Last year’s battle over approval of a variance that now allows a Gibson recycling company to handle trace-amounts of radioactive waste may morph into a broader debate over how such matters are handled in the future.
But whether Terrebonne Parish council members will allow that body to give up its unilateral approval privilege and allow a structure whether their actions can be reversed by a parish president remains to be seen.
In November the council voted by a 5-4 margin to grant a variance — and therefore a hazardous waste permit — for Modern American Recycling Systems. The company’s plan is to perform on-site cleanup of what is called NORM — naturally occurring radioactive material — from scrap metal that it accepts. Currently the firm must reject scrap from barges and other large items. The permit that was granted will allow a specially designed system to be employed that will collect the material and water used in the cleaning process for secure shipment to a site where it can be disposed of.
Over objections of residents who live near the site, council members gave their okay. But Parish President Gordon Dove said he would “veto” the council’s action.
But there was a problem.
Because the council passed the measure by an up-and-down vote after a motion was made, the executive is powerless to veto. That’s because according to the Terrebonne Parish Home Rule Charter, the Parish President can only veto an ordinance. An ordinance is an actual regulation or law. A variance, according to legal experts, is not creation or amendment of a law but just that, an approval to allow something which is not normally allowed.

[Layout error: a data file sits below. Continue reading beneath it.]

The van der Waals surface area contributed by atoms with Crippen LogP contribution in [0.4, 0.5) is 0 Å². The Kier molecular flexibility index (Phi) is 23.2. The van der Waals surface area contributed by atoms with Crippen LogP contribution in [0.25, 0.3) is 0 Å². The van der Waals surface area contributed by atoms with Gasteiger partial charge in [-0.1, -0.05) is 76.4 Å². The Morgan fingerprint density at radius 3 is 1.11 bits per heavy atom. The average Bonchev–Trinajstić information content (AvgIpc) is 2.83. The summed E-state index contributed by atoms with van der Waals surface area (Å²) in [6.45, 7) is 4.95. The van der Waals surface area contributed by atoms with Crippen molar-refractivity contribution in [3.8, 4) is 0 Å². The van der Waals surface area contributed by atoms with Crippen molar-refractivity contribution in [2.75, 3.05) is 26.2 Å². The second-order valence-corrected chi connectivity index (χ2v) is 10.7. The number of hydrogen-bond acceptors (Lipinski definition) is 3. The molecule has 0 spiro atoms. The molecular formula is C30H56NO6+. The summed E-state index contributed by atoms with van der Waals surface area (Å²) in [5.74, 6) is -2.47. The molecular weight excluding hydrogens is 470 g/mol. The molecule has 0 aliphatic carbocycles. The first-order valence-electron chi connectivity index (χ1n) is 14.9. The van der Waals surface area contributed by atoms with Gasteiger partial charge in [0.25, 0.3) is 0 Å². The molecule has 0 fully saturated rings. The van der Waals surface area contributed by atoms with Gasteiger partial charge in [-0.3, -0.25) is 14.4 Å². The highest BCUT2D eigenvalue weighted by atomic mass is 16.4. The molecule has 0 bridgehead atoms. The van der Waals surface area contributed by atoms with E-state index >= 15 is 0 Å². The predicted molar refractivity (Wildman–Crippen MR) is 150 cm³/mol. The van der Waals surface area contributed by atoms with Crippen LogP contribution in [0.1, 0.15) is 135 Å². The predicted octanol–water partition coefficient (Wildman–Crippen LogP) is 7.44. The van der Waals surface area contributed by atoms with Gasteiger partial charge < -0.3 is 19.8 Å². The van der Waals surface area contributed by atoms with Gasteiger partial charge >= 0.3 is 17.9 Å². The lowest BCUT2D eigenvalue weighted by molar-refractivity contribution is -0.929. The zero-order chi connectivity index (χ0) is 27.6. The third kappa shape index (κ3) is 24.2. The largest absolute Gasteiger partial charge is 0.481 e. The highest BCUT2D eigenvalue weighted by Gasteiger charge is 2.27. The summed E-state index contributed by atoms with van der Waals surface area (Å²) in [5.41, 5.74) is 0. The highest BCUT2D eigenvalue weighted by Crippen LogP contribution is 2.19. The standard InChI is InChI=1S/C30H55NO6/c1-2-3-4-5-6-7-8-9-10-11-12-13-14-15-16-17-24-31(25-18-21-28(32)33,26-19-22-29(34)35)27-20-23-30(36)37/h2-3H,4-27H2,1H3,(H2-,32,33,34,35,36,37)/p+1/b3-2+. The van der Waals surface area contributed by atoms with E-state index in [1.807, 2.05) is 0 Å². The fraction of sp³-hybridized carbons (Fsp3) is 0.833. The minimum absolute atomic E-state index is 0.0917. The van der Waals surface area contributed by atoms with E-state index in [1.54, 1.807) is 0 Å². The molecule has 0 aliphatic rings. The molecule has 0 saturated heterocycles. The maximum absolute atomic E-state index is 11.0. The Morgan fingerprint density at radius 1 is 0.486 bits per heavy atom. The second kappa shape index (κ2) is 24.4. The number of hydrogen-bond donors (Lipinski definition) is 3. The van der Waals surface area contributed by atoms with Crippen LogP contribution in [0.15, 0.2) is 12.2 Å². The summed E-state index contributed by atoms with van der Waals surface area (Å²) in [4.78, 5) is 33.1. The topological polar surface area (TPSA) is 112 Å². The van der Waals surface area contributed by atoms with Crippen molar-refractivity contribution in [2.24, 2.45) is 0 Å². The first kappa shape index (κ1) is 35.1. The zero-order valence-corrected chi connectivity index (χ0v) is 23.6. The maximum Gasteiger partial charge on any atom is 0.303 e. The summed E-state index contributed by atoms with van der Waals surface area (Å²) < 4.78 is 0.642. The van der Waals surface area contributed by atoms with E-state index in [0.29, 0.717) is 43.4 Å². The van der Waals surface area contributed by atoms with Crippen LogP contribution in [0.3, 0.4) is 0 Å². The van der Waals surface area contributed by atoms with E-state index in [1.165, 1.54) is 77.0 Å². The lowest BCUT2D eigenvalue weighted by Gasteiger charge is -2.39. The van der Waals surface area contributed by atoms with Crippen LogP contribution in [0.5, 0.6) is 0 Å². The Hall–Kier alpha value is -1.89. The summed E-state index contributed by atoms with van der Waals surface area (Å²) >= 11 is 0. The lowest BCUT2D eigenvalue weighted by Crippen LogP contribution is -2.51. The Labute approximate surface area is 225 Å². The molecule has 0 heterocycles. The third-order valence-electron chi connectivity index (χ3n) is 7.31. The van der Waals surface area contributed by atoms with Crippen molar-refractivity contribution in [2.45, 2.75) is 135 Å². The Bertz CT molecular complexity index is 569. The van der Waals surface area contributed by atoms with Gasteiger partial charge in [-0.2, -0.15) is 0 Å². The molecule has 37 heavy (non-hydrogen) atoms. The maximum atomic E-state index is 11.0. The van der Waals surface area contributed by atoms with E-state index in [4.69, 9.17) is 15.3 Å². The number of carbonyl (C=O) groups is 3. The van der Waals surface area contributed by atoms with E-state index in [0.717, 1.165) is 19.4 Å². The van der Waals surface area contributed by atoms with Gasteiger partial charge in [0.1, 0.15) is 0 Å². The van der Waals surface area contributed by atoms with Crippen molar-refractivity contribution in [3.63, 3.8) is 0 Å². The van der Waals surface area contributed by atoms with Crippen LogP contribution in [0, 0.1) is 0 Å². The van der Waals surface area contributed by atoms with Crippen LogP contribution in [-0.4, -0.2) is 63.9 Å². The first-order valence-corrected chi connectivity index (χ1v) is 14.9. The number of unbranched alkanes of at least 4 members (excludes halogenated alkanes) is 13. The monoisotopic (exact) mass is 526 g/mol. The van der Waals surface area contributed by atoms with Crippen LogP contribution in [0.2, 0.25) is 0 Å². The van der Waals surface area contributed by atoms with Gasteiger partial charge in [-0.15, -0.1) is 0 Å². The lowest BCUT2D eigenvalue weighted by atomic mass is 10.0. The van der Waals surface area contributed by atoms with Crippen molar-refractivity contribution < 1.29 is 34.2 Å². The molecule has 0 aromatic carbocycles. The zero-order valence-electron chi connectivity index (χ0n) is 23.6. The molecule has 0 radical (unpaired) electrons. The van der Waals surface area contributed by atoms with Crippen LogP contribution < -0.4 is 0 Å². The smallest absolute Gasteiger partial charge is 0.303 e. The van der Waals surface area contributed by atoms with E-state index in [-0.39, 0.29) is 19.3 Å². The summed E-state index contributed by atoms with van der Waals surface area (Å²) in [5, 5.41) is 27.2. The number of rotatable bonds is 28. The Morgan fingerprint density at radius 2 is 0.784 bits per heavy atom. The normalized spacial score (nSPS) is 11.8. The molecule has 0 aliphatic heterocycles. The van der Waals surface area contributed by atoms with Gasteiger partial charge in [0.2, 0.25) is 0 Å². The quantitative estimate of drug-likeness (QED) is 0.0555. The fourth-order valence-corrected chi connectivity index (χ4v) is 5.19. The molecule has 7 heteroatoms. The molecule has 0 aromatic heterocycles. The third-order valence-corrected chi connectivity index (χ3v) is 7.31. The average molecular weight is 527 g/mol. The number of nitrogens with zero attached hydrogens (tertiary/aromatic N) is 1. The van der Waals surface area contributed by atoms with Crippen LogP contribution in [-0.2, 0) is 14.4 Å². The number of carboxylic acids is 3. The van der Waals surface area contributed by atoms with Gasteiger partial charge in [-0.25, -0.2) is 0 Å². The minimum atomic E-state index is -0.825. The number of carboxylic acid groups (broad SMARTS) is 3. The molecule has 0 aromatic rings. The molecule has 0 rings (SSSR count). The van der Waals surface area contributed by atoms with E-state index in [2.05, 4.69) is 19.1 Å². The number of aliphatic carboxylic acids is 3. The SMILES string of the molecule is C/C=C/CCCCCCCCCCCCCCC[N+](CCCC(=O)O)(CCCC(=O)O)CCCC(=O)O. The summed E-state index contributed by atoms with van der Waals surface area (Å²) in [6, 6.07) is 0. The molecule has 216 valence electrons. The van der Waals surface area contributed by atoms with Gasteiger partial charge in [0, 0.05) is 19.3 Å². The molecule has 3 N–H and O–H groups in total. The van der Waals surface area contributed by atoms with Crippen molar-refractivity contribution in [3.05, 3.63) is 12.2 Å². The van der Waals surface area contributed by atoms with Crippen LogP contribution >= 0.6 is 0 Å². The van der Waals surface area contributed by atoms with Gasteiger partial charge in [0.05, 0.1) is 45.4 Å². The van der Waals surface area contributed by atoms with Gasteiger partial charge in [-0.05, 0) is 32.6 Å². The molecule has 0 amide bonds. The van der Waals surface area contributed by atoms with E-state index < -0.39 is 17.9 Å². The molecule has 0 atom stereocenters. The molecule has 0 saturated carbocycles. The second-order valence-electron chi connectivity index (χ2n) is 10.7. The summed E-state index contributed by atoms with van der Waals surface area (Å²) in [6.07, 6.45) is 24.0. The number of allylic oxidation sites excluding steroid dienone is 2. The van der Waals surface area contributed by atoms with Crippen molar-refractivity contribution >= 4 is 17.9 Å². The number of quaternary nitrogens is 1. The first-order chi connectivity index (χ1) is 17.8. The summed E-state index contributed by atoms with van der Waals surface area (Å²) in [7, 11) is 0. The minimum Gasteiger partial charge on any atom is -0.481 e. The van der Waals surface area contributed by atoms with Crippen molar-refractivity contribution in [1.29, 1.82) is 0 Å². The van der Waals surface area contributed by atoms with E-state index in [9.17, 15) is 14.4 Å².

The variance process for property owners not dealing with potentially hazardous materials normally does not go through the parish council at all, but through a separate process. In the case of hazardous materials or waste disposal in general, however, the parish code of ordinances specifies that the council has the power to grant a permit, which also requires approval of a variance. This is because the parish’s waste disposal law requires the special permit.
At first, Dove sought an attorney general’s opinion as to whether the council had properly followed procedures regarding the Gibson permit. But an answer to the request never emerged, because the parish administration withdrew the request.
It was prepared by Houma attorney Vincent Dagate Jr., dated Dec. 4.
“Can the Terrebonne Parish Council approve the permit and variance referenced above without approving the same by an ordinance and/or following proper procedures for approving an ordinance, or at least approving the … variance by an ordinance,” is how a primary question in the request is worded.
A TIMES public records request for a copy of the letter sent to the Attorney General was denied by the parish administration, citing a claim that it involved a matter of “attorney-client privilege.” A copy was obtained, however, from Attorney General Jeff Landry’s office. Wisher said the request for an opinion on behalf of Dove, however, had been rescinded.
“We generally view opinion requests as public records,” said Landry’s spokeswoman, Ruth Wisher.
The attorney-client privilege argument has been used by parish administration in the past for withholding information or records without being resolved, although attorneys who routinely represent newspapers in public records matters have suggested that the claims have been specious or not applicable. Parish Attorney Julius Hebert has disagreed with those contentions.
When asked why his request for an opinion from Landry had been rescinded, Dove said the matter had become moot because it was determined that the ordinance empowering the council as the sole arbiter for waste-related permits was being reviewed for possible amendment or elimination, making the question moot.
Although not publicly addressing that question at this point — there is no pending agenda item concerning a change to the ordinance — some council member have said in interviews that Dove could face resistance in the face of a proposed change.